Dada Chandranath was one of the first disciples of Shrii Shrii Anandamurtii and learned meditation directly from the master. He was also one of the first “acaryas” of Ananda Marga. Acaryas are spiritual teachers authorized by the master for the traditional oral transmission of the spiritual practices in an authentic manner. Dada attained high level of realization in his practice and radiated serenity and wisdom.
I had the honor of meeting Dada at his home in Patna, India when I was on my way to my own acarya training. His simplicity and humbleness were touching. I arrived with a group of international seekers- from Holland, Puerto Rico, Canada, and he welcomed us warmly as his own family members. He answered our many questions about the finer points of meditation and philosophy and then surprised us by insisting that we eat together and stay overnight as we had come from far. Indeed, his home was hardly ever empty. Guests – ranging from important community leaders, to illiterate house servants – were constantly seeking out his wise counsel in all sorts of matters – from very ordinary mundane issues to deeply spiritual questions. The electricity cut out in the middle of a simple evening meal of chapati and dal, and we continued by candlelight. The vegetables and dal were spiced only with black pepper as Dada avoided chili as he found it too stimulating and disturbing for his meditation…this was a big relief for those of us that were not used to the large volumes of chili usually to be found in spicy Indian food. With grandfatherly care, he supervised the spreading of blankets on the floor for the brothers in our group, while I was to sleep with his granddaughter and wife on a large wooden cot draped with mosquito nets. One of the brothers in Holland said in an amazed tone “Can you imagine? He is going into nirvakalpa samadhi when he meditates and yet he takes so much time and care to set up our beds..”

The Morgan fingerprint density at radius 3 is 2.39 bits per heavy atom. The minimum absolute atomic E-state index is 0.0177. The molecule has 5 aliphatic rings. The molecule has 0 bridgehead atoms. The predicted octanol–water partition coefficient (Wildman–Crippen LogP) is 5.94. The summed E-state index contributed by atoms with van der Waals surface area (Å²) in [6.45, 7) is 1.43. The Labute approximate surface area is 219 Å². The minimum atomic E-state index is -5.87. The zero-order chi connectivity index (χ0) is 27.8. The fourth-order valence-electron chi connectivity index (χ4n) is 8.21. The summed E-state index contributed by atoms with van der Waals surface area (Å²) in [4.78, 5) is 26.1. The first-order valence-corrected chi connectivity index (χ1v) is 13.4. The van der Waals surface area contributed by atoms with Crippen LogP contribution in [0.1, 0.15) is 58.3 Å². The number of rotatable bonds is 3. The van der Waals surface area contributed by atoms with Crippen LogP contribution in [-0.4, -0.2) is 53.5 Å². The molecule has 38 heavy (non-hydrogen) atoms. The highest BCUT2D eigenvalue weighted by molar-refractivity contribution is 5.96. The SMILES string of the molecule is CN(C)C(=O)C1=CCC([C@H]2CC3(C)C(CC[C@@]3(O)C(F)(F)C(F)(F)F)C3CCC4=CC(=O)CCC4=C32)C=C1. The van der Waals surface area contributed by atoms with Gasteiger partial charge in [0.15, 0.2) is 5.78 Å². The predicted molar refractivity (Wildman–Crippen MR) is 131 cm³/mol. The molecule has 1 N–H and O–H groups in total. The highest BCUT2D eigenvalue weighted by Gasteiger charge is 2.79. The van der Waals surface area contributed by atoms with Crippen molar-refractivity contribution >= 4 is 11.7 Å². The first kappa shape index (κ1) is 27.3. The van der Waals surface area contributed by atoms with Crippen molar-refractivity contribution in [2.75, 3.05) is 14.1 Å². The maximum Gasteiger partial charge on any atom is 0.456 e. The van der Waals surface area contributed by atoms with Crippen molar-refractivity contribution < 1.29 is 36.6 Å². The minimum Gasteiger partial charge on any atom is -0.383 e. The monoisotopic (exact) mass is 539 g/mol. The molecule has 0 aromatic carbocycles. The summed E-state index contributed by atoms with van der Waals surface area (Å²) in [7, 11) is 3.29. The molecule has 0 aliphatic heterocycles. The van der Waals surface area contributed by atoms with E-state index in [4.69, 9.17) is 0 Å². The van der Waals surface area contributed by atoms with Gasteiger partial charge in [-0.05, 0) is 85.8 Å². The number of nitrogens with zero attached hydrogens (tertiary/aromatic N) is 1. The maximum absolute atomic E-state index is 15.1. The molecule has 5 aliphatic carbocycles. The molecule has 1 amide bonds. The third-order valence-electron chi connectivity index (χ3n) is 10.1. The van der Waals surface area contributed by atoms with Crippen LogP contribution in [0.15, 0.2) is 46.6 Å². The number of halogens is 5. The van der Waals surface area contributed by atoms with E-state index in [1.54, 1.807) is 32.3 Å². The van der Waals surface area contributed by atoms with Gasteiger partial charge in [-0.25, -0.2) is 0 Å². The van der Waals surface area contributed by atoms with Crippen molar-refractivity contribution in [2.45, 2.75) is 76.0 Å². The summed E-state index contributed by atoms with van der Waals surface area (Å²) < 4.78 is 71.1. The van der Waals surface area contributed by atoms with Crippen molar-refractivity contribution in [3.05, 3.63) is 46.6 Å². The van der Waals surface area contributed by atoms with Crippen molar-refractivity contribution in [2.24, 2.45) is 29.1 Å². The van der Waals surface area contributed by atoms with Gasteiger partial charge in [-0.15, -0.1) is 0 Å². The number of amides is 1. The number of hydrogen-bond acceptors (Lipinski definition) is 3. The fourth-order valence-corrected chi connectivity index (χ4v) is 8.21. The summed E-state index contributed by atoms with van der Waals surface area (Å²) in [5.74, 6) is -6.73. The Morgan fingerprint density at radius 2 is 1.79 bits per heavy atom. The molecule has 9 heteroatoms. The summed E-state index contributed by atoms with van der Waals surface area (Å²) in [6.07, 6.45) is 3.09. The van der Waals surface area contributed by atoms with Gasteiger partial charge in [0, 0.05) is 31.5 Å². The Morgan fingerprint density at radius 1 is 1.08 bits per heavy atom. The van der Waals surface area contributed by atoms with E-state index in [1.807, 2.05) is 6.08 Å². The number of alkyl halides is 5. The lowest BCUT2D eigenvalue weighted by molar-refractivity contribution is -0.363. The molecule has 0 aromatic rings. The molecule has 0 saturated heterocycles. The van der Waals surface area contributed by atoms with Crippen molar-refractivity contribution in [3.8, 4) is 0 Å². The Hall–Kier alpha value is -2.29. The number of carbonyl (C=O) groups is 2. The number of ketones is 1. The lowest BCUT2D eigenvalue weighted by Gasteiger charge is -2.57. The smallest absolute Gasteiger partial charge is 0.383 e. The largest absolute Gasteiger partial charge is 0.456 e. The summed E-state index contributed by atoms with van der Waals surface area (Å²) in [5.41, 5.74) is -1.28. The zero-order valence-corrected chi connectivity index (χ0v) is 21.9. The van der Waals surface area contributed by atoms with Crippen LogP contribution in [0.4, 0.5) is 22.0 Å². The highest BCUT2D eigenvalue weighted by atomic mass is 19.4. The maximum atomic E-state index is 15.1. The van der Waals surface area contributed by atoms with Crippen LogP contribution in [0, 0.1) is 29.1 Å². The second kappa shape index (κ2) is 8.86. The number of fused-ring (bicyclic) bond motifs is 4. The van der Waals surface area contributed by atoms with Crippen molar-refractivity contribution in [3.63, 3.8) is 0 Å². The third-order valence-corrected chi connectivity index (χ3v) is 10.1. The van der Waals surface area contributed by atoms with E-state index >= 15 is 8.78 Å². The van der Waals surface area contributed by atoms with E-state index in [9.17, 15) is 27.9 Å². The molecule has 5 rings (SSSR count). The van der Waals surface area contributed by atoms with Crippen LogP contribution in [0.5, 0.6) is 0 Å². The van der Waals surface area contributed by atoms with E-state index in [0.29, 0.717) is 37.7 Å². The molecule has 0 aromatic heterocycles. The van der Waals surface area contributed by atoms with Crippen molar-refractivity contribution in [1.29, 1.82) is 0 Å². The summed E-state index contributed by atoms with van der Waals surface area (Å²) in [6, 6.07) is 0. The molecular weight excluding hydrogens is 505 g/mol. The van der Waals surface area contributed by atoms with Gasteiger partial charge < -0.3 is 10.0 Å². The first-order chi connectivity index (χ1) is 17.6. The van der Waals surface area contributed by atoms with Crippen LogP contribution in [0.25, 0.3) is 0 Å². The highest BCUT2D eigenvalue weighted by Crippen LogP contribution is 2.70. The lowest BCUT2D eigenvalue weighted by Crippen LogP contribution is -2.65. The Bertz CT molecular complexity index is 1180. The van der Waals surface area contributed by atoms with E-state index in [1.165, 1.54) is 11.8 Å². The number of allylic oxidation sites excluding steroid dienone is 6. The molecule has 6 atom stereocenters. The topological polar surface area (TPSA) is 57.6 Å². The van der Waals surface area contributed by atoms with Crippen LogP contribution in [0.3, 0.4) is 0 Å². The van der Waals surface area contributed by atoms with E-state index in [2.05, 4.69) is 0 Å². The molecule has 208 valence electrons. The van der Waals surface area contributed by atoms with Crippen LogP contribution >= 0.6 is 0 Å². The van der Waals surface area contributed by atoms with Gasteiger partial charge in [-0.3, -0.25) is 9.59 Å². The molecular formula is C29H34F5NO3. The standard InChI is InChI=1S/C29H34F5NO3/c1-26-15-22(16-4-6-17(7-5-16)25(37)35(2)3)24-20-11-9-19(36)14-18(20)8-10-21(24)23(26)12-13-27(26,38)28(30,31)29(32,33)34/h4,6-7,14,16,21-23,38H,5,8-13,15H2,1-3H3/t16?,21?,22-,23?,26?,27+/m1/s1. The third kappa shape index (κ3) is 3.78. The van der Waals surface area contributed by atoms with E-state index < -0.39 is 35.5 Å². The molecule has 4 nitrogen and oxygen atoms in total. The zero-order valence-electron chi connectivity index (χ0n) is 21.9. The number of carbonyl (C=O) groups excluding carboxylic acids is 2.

The most lasting impression I have of Dada is this simplicity. He always expressed philosophical concepts in the simplest of terms to make them easily accessible. He never needed to impress anyone – rather when near to Dada, attaining realization did not seem so far off – but he made it feel achievable – even inevitable, if one just continued the practice with sincerity and determination. He never added his own decorations to the practices, but repeated the teachings in a simple, plain, matter-of-fact way. Yet every word he said vibrated with the authenticity of one who speaks not from theory, but from experience.
– Didi A.Devapriya